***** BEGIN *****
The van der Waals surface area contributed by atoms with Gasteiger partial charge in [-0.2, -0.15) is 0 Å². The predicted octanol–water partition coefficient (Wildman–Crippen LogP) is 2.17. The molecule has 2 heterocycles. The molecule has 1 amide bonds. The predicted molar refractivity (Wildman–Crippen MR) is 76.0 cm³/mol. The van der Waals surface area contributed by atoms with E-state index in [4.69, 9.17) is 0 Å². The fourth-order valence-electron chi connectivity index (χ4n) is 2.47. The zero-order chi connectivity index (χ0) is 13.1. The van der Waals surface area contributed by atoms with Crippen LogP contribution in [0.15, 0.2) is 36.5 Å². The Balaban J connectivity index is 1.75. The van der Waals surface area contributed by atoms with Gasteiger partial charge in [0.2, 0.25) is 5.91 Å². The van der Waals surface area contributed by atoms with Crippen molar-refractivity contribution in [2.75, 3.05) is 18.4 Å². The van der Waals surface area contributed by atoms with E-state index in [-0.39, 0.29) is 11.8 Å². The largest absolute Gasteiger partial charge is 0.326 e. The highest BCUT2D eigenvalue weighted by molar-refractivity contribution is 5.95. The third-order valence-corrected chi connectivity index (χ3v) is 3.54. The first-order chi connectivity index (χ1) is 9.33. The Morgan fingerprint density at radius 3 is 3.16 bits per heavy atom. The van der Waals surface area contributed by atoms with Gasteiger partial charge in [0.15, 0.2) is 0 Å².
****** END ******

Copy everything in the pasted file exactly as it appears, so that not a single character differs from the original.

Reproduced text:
The van der Waals surface area contributed by atoms with Gasteiger partial charge in [-0.2, -0.15) is 0 Å². The predicted octanol–water partition coefficient (Wildman–Crippen LogP) is 2.17. The molecule has 2 heterocycles. The molecule has 1 amide bonds. The predicted molar refractivity (Wildman–Crippen MR) is 76.0 cm³/mol. The van der Waals surface area contributed by atoms with E-state index in [4.69, 9.17) is 0 Å². The fourth-order valence-electron chi connectivity index (χ4n) is 2.47. The zero-order chi connectivity index (χ0) is 13.1. The van der Waals surface area contributed by atoms with Crippen LogP contribution in [0.15, 0.2) is 36.5 Å². The Balaban J connectivity index is 1.75. The van der Waals surface area contributed by atoms with Gasteiger partial charge in [0.2, 0.25) is 5.91 Å². The van der Waals surface area contributed by atoms with Crippen molar-refractivity contribution in [2.75, 3.05) is 18.4 Å². The van der Waals surface area contributed by atoms with E-state index in [-0.39, 0.29) is 11.8 Å². The largest absolute Gasteiger partial charge is 0.326 e. The highest BCUT2D eigenvalue weighted by molar-refractivity contribution is 5.95. The third-order valence-corrected chi connectivity index (χ3v) is 3.54. The first-order chi connectivity index (χ1) is 9.33. The Morgan fingerprint density at radius 3 is 3.16 bits per heavy atom. The van der Waals surface area contributed by atoms with Gasteiger partial charge in [0.15, 0.2) is 0 Å².